Scholarship | One Morning's Internet Offerings

One Morning’s Internet Offerings

©2018 Vernon Miles Kerr

For the (self-syled) scholar, learning never ends.  Or, one should hope so.  Today’s surfing-of-the-web (what an archaic term, eh?) yielded these two gems:

Adapting indigenous people’s “illiterate” memory methods to modern scholarship:
Following the link in that article to the illustration of a memory device called a  Lukasa led me to a study of the centuries-old Luba civilization in central Africa and it’s eventual demise due to the intrusion of the slave and ivory industries. Previously. I had no knowledge of the existence of this civilization.
Google’s honoring Zhou Youguang, the creator of Pinyin,
   Pinyin is the ISO’s (International Standards Organization’s) recognized method for rendering Mandarin Chinese using the Roman alphabet (Which later became the gateway to being able to type Chinese characters with a QWERTY keyboard, thus enabling the programming and operation of computers using Mandarin).
   You might find the table of his scholarly works in his Wikipedia article as intriguing as I did. But my having studied Mandarin and having used Pinyin extensively in that study probably influences my interest.  I was surprised that the Pinyin system—which once learned, is so simple—took Zhou and collaborators years to perfect, given the hundreds of dialects and derivations of Mandarin spoken in China.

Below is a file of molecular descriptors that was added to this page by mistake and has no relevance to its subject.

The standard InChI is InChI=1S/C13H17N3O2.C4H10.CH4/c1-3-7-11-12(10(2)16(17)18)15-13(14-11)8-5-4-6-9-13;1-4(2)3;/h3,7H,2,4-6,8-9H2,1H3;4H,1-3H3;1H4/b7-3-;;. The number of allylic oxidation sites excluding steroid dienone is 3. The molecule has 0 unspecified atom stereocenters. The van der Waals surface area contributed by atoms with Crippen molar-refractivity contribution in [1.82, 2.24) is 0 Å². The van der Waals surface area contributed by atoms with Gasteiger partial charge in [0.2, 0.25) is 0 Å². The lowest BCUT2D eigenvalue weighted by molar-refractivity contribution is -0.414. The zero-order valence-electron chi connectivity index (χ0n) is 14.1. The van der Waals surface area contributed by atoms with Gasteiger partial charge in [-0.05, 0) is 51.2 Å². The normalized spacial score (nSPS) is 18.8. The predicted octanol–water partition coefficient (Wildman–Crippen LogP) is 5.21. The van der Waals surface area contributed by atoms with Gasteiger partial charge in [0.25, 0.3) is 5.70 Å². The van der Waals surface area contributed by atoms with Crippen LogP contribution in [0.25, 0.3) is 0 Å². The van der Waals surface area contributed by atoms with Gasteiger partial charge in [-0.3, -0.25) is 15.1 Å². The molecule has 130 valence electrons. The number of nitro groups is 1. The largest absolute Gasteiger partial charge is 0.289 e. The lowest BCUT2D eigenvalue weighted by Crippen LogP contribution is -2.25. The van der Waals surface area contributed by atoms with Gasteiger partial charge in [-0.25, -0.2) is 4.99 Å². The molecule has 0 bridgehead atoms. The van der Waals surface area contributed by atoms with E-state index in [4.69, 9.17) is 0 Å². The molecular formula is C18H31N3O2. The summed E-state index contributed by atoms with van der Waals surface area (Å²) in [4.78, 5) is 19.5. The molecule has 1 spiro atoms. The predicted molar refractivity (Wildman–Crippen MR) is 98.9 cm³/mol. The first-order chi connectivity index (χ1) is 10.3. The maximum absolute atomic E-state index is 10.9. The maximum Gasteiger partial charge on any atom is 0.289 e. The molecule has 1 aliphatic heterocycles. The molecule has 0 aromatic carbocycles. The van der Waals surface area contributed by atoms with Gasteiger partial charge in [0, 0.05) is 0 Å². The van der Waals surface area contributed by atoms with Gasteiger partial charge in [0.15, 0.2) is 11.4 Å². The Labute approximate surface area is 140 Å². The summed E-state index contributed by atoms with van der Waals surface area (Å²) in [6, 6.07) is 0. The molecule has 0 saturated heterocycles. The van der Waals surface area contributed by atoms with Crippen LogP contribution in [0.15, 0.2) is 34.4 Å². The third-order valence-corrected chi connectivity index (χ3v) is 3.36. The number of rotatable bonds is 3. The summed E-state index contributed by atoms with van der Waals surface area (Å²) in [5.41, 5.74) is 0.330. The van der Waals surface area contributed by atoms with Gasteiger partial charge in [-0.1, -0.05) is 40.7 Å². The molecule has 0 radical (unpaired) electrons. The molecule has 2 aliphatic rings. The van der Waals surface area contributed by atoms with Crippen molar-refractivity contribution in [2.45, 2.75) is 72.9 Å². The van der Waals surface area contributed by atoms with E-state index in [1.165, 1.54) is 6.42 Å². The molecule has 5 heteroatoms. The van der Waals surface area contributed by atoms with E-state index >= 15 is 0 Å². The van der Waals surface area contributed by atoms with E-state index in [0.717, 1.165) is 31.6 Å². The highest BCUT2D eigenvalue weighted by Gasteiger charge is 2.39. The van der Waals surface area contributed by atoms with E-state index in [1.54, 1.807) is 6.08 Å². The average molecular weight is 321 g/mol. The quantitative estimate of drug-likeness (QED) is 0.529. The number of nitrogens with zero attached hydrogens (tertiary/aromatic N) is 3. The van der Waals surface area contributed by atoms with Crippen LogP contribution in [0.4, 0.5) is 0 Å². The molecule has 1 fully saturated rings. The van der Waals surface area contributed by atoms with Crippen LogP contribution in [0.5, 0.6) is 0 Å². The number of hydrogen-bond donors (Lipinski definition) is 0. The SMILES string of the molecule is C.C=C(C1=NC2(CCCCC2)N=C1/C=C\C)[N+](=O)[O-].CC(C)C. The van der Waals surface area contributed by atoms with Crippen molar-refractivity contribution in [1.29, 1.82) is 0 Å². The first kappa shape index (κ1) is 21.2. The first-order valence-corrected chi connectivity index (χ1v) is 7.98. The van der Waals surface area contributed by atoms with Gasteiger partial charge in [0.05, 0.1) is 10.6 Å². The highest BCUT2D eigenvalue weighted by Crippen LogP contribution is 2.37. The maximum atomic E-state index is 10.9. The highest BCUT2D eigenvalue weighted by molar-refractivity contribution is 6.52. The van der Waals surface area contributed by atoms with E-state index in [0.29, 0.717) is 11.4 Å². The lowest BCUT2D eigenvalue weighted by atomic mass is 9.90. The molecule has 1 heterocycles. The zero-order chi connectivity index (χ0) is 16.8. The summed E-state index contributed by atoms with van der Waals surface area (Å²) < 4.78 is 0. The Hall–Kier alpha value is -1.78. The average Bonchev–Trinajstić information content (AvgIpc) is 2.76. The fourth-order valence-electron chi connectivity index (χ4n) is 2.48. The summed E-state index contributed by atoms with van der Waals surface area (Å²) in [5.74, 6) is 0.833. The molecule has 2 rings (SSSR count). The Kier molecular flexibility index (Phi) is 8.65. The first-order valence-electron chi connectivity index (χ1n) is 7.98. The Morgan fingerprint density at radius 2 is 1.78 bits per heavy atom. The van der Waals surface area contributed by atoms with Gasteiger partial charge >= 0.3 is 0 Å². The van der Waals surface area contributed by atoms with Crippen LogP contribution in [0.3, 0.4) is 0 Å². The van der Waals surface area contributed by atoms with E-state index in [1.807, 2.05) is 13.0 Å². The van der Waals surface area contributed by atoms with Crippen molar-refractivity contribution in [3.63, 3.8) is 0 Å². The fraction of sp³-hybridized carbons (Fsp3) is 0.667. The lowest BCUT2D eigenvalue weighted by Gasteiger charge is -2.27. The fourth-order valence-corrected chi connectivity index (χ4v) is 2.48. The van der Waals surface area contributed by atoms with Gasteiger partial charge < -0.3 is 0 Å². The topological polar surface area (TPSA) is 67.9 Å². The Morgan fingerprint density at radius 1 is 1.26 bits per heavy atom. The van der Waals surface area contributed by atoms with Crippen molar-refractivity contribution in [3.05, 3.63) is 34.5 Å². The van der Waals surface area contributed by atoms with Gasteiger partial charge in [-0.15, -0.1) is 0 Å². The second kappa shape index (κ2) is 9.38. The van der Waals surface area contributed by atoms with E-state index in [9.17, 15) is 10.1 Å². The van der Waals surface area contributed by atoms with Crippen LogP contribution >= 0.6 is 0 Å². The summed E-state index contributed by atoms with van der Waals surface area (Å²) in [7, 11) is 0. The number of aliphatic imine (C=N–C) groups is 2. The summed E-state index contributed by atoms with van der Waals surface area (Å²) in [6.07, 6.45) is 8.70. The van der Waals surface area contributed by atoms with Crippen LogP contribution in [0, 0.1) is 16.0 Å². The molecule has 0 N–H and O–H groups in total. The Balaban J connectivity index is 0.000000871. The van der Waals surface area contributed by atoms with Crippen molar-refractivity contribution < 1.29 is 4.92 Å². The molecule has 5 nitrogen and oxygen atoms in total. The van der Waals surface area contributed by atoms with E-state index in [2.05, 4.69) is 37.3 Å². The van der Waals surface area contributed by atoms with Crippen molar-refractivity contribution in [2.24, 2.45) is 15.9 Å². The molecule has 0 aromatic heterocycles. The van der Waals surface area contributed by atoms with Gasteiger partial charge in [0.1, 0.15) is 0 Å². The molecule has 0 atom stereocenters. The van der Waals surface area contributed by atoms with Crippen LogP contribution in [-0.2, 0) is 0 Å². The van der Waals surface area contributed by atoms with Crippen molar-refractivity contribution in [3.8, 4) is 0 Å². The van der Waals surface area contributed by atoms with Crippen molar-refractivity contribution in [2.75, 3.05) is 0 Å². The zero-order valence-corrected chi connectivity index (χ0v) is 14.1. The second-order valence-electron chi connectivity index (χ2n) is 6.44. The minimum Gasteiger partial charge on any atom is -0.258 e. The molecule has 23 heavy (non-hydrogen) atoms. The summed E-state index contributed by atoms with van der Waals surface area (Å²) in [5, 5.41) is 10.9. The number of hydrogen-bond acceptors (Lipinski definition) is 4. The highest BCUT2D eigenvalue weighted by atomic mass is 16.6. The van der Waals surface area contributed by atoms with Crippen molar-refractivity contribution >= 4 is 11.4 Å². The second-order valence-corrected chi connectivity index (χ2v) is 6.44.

Here’s an irony:  while the PRC (People’s Republic of China) has modernized and simplified the writing of Chinese characters and has adopted Pinyin,  so-called “modern” Japan and Taiwan insist on using the complex, traditional Chinese characters along with some earlier (in my opinion inferior and non-standardized) method of rendering them with Roman characters. For Taiwan, the reason is probably political.  For Japan, knowing and using a great number of Chinese characters sprinkled in your Hiragana (the syllabic/phonetic alphabet) is viewed as “educated” and “scholarly.”  English-speaking students of Japanese compare their mutual levels of accomplishment by how many of those traditional Chinese (Kanji) characters they know. One such, an older man, once told me, years ago, “When I lived in Japan, I knew 25,000 Kanji.”  Uh, okay if you say so.
Hope you enjoy:
VMK 1/13/18